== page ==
Black Maple Killed for TFDE was larger than Ontario's Oldest Maple

Black Maple Killed for TFDE was larger than Ontario's Oldest Maple
Posted on May 17, 2013 | Paul Renaud | Written on May 17, 2013
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Letter type:
Unpublished

Author's Note:

Author's Note:

Responding to Citizen Article

The Ottawa Citizen today reported on Ontario’s oldest Maple tree being “discovered” in Peterborough.
http://www.ottawacitizen.com/technology/World+oldest+known+sugar+maple+g...

The Peterborough tree has a diameter of 28” and is smaller than many found in the South March Highlands (SMH), including the rare Black Sugar Maple that the City killed in 2010 because it stood in the path of the $80 M Terry Fox Drive (TFD) road extension.

That ancient Black Maple stood over 75 feet tall, had a circumference of 10'9" (328 cm) and a diameter of 43" (109 cm). Botanist Martha Webber counted annual rings to verify the age to be well over 200 years old and confirmed that it was vigorous and healthy prior to being destroyed.

Webber counted these rings in field conditions with tears in her eyes and she did not have a microscope necessary to count micro-rings. So it is quite possible that the City of Ottawa killed Ontario’s oldest Black Maple tree to make way for development in the SMH.

Old trees are very important, not just because they are beautiful, but also because they have strong genetics that help combat disease as well as invasive species. In addition to contributing to Ontario's bio-diversity, ancient trees also contribute to our natural history as their growth patterns are faithful records of climate change. They deserve far more respect than they get from City of Ottawa planners.

The article cites Daniel Brunton who notes that “Trillium Woods” likely contains equally old sugar maples. His reference to Trillium Woods can be misleading for many people who may confuse the larger forest area actually being referenced by Brunton to the smaller portion of Trillium Woods that is owned by the City.

This confusion arises because City Councillor Marianne Wilkinson is prone to referring to “Trillium Woods” as being owned and protected by the City. However only the Monk Conservation Forest portion of Trillium Woods is owned by the City - i.e. the portion of Trillium Woods that is east of Goulbourn Forced Road (GFR).

The full extent of Trillium Woods actually extends westward from GFR across the entire southern edge of TFD to where it meets the railway crossing. It used to extend south into Beaver Pond Forest before that area was clear cut by Urbandale (where it also contained several hundred year-old trees). Trillium Woods also extends northward across TFDE to meet the southern portion of what is now known as the SMH “Conservation Forest”. About 1/3 of the SMH Conservation Forest area is also owned by the City - the rest is unprotected from development.

The Citizen article omits to mention that most of what remains fo Trillium Woods is going to be destroyed by Urbandale who owns the development area south of TFD. It could be purchased from Urbandale for protection, but instead the City prefers to spend taxpayer money on re-development in Landsdown park, or digging a hole for the LRT downtown. Both those boondoggles cost considerably more than protecting the SMH from further development.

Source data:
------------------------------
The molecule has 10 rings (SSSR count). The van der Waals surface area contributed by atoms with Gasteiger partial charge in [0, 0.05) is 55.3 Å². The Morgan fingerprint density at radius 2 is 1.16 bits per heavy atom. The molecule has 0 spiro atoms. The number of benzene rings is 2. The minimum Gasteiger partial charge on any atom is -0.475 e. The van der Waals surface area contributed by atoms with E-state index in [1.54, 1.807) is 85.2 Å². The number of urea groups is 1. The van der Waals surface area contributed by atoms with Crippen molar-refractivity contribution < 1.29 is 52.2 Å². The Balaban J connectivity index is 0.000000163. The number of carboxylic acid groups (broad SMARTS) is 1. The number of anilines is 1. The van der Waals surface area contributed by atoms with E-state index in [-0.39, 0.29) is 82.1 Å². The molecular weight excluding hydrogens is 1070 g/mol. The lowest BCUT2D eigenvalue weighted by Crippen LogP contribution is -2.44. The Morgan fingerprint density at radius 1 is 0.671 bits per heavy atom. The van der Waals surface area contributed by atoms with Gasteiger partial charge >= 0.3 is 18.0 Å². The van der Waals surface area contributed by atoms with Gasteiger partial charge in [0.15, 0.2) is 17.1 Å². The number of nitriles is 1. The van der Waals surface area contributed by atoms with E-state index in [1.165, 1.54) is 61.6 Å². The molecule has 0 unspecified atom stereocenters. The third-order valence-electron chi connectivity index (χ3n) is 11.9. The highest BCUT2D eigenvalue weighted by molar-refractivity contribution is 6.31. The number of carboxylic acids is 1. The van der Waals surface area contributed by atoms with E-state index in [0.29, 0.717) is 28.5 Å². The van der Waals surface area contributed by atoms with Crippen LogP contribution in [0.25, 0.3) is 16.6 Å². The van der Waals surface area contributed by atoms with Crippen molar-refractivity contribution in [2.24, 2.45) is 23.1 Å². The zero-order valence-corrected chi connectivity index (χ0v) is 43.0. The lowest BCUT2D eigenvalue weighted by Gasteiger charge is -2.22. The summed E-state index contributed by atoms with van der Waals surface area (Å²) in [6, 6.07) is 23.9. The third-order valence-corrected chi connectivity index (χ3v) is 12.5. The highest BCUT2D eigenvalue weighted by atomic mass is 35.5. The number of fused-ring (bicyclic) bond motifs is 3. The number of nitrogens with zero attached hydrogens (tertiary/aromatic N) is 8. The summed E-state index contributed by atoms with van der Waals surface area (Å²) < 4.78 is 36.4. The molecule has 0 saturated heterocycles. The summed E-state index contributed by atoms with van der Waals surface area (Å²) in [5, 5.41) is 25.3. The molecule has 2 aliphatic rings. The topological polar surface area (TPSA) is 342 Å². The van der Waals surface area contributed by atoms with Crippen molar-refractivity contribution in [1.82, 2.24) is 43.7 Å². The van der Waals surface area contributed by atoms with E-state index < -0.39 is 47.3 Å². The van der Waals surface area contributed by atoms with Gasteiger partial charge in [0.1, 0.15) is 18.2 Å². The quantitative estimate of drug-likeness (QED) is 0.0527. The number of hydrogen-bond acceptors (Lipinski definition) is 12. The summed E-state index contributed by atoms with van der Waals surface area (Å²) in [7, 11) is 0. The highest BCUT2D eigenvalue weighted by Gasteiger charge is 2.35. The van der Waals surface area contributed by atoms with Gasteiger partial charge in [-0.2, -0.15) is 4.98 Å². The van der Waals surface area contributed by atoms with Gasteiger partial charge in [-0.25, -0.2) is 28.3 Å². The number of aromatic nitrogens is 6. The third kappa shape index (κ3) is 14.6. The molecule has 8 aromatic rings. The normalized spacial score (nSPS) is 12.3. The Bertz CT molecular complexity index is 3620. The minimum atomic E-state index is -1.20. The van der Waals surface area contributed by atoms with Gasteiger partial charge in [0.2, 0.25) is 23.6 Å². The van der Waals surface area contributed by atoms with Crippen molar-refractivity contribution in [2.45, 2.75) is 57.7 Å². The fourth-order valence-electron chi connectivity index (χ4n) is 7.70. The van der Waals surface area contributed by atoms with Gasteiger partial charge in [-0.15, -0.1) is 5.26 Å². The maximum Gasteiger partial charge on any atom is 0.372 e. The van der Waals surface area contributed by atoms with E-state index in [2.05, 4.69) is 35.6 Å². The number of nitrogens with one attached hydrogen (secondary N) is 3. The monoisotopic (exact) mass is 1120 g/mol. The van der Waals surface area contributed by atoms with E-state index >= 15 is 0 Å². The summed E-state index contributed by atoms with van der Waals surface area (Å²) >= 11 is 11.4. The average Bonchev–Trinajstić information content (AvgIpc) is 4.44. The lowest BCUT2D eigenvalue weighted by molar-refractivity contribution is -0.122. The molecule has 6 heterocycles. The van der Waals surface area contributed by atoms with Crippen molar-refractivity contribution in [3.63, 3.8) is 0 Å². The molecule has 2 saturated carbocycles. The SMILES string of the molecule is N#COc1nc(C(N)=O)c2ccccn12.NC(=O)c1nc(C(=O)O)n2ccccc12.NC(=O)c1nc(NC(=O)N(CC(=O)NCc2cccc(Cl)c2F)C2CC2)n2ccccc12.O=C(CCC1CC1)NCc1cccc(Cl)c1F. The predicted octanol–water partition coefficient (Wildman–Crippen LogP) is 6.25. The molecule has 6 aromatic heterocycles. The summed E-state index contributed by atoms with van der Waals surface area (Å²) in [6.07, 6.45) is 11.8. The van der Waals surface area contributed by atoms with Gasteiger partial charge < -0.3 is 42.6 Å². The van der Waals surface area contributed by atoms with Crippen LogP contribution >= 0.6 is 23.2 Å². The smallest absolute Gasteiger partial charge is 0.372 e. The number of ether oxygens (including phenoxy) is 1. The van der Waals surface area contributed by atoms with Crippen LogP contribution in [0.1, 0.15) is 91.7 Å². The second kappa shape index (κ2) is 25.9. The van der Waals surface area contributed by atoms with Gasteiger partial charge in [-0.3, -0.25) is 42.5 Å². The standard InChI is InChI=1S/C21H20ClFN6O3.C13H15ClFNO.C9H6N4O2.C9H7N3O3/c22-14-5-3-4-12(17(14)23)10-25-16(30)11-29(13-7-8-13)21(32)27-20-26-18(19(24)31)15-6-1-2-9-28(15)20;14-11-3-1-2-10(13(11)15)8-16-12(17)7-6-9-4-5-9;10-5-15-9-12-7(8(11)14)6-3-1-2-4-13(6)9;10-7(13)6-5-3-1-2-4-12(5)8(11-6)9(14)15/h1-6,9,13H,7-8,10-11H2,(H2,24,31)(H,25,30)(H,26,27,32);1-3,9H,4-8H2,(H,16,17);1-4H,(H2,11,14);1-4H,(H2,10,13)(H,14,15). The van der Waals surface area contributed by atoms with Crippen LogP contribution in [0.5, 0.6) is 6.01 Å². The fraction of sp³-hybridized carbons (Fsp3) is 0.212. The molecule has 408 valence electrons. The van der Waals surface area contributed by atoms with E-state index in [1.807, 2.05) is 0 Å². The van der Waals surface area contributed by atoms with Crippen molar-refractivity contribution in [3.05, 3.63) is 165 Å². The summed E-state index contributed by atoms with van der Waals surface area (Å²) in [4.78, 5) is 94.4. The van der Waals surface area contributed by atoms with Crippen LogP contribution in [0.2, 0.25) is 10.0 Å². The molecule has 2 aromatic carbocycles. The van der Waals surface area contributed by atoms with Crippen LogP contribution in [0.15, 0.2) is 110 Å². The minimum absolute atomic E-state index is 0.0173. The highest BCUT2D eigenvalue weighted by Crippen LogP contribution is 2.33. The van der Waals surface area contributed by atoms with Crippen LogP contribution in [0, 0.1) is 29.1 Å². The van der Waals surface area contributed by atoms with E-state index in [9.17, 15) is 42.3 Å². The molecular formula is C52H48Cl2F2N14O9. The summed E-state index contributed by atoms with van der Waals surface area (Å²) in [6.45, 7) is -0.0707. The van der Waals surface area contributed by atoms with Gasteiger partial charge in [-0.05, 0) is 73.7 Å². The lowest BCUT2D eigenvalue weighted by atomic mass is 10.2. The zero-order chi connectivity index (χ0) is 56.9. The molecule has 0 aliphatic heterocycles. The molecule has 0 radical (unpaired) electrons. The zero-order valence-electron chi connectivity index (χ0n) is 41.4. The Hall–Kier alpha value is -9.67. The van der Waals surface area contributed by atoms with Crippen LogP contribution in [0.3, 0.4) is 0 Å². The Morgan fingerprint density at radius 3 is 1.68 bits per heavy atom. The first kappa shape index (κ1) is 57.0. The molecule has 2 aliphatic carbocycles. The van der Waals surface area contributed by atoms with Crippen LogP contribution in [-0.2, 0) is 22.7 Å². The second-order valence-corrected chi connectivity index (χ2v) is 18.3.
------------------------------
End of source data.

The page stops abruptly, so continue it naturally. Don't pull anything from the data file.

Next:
Brunton, who did most of the City’s botanic studies in the SMH, is well aware of the fact that the largest trees in the SMH are located within a couple of hundred feet of both sides of TFD which cut thru the middle of the forest.

In fact a massive Maple still remains within 75 feet of the road that was saved when the Coalition to Protect the SMH prevented the western diversion of Shirley’s Brook that the City had originally planned to implement beside the road. That tree is probably in the 300-year age range too.

Recently the City of Ottawa disclosed that it wants to put a road thru the conservation forest at Stoney Swamp so that they can extend the southern end of TFD thru to the 417 and unlock massive development south of Kanata. Watson's environmental track record appears to favour killing important natural areas whenever development is an option.

If Watson were mayor of Peterborough, no doubt that old Peterborough maple would be long gone and have a road and subdivision overlaid on it by now.

About The Author

Paul is a local high-tech executive, field naturalist, and is well-known as an environmental spokesperson for the Coalition to Protect the South March Highlands. He is also an active supporter of indigenous rights... More

Comments

It appears that we live with a Mayor and City Council this is far more interested in development and the roads to get people there than they are in the environment. There is a long list of people and groups that have tried to influence the city to be more aware of the needs of people to live in a harmony with nature but to no avail. I cannot see improvement until we elect a new Council and that's more than a year away. Lots of damage before that happens --- if it happens!

R. Brandon King

This sort of thing sickens me. About 15 years ago Hydro cut down an old Maple across the road from my property. In my opinion it was unnecessary. My daughter and I went over and did our best to count the rings. We had to stop near the center as the rings were too close together, but we stopped at a number over 150. This makes sense to me as the oldest part of my farmhouse was built in 1850. That tree was at the roadside then. I'm located a few miles North West of Sunderland ON.

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